Beyond the Zip Drive: CD-ROM and Publication in Art History

Article excerpt

Applause is due to the publishers of the first catalogues raisonnes on CD-ROM for their prescient thinking,their investment of substantial funds that will not be offset by sales, and their persistence in completing projects fraught with extraordinary technical and legal difficulties. They have jolted all of us into the 1990s and have opened our minds to the infinite and innovative possibilities that electronic publication holds for journals, books, museum catalogues, and course packets.'

Art historians and critics cognizant of the importance of electronic publication have encountered myriad difficulties in embracing it. These problems include the procurement of appropriate hardware; the quality of color resolution (which can vary not only because of imaging standards but also because each monitor or printer may differ); potential unresolved legal issues concerning intellectual property rights; the high cost of the most scholarly software; and rapidly outmoded technology.

Once art historians have a CD-ROM in hand, other immediate problems loom: It may be a challenge not only to locate a relatively new and powerful computer with a CD-ROM drive and sound amplification, but also to determine exactly what hardware and software one needs to view the CD-ROM. And can it operate on different platforms? Luna Imaging's pioneering CD-ROM of the Frank Lloyd Wright Foundation Collection at Taliesin West could initially operate only on DOS, not on Macintosh. Another example of the absence of cross-platform capabilities is the CD-ROM for Frederic Remington: An Electronic Catalogue Raisonne. A notice on the disk clearly states that 50 megabytes of free hard-disk space are required to install and run the program but neglects to note that the program operates only on DOS, not on Macintosh.

The problems continue. Many public libraries do not allow readers to use personal CD-ROMs on their computers. There are also the inevitable and maddening equipment disparities, not to mention the unpredictable nature of institutional technical support. The new computers for the music faculty in one major university were equipped with CD-ROM drives with sound capacity, but the computers with CD-ROM drives for art and art history faculty were not equipped with the plug-in headphones needed for sound amplification. But, then, most CDROMs for art historians are not programmed with sound. (Those produced for wider audiences, such as the CD-ROMs for the Barnes Collection and the Cezanne exhibition, published by Bill Gates's company, Corbis, do incorporate sound, however. The Cezanne CD-ROM even comes with a "voice-over" of the artist, while the Barnes Collection disk features period jazz). The most frustrating aspect of using CDROMs-because of their extensive digitized imagery-is the time it takes to search for and retrieve images. Low-resolution images are retrieved faster; "high res" ones look better. In addition, the resolution of reproductions is intentionally restricted to frustrate those wishing illegally to market pictures they download from electronic media.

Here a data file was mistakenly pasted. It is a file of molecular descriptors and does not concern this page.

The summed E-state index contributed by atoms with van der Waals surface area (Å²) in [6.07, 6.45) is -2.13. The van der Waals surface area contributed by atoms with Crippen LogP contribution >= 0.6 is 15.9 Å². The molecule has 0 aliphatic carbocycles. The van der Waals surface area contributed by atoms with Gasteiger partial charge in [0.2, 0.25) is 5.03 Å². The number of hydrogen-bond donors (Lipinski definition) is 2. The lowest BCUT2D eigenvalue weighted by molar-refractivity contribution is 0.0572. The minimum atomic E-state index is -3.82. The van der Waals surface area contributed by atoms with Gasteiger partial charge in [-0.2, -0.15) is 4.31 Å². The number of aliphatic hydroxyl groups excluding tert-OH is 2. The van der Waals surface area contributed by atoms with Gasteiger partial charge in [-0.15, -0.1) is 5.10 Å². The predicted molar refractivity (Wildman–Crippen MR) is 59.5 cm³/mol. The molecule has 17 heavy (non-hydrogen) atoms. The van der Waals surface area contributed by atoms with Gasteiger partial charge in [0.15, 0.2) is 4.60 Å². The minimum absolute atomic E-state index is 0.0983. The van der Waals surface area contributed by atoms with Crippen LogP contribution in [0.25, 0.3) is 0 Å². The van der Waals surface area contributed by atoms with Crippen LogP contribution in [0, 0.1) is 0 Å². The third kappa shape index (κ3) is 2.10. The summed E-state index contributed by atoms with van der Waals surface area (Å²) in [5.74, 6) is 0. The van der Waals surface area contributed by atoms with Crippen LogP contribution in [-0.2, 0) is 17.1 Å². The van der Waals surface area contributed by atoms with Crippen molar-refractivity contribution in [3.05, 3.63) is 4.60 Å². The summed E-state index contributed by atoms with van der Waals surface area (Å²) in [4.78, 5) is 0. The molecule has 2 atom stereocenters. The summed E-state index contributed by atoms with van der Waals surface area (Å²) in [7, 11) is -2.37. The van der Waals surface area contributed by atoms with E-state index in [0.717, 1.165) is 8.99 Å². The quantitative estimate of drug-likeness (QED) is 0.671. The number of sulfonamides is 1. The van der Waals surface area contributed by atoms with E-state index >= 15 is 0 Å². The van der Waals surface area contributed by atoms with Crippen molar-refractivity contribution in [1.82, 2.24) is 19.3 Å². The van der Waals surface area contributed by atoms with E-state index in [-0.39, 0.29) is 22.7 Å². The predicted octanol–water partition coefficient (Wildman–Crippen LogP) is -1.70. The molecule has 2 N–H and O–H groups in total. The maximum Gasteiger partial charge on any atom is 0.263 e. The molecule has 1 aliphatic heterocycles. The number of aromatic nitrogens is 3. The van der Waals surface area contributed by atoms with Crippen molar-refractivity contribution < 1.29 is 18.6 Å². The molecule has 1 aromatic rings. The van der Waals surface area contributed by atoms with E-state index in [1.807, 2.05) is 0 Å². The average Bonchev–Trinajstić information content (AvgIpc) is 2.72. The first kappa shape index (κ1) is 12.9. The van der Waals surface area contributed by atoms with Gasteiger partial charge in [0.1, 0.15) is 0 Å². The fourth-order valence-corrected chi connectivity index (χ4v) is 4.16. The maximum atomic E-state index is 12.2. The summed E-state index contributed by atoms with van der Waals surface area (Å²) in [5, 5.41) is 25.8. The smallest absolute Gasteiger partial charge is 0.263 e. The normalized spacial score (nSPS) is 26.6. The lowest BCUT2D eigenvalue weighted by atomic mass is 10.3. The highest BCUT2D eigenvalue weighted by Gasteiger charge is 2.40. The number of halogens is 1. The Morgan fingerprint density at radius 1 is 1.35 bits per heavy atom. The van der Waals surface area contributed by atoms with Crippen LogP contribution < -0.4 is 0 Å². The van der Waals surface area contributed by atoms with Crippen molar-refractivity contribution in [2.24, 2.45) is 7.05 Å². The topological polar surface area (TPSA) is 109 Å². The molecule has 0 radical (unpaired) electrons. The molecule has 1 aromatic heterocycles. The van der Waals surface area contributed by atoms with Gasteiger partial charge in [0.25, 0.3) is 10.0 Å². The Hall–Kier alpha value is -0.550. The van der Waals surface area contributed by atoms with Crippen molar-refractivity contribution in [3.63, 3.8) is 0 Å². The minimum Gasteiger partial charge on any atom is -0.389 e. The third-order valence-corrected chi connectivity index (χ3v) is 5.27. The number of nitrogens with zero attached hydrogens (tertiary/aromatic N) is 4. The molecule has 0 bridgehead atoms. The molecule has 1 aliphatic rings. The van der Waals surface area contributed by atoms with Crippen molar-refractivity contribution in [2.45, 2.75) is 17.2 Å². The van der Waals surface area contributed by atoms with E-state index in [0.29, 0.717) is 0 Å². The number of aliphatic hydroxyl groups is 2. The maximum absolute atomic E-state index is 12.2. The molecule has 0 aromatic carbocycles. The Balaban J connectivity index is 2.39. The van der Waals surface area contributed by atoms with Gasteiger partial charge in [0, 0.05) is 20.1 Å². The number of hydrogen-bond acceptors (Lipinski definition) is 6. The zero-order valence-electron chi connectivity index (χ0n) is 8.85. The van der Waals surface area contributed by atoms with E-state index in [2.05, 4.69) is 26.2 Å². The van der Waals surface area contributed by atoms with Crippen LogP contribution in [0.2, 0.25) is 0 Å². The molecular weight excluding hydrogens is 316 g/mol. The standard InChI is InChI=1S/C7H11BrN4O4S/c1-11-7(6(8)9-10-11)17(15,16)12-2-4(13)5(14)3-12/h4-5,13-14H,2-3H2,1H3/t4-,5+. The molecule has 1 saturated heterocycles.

Copyright issues for writers, imageproviders, and users of CD-ROMs are far from being resolved. Intentionally, the resolution of the images on the CD-ROM for Edward Hopper: A Catalogue Raisonne was suppressed, and each was imprinted with a copyright symbol to reassure owners that their works would not be pirated from readers'/users' screens for unauthorized commercial publications and other products. Licensing requirements are explicitly strict. The label on Frederic Remington: An Electronic Catalogue Raisonne places the logo "Compact Disc Interactive" next to the copyright, as well as the warning, "Neither software nor content may be copied, reproduced, downloaded or used for any purpose without the written permission of the publisher and/or the owner of the respective work of art." Thus, the software allows the user to program a selection of images and data interspersed with personal interpretative written material that can be printed, but the warning states that any such printing from the disk is illegal. …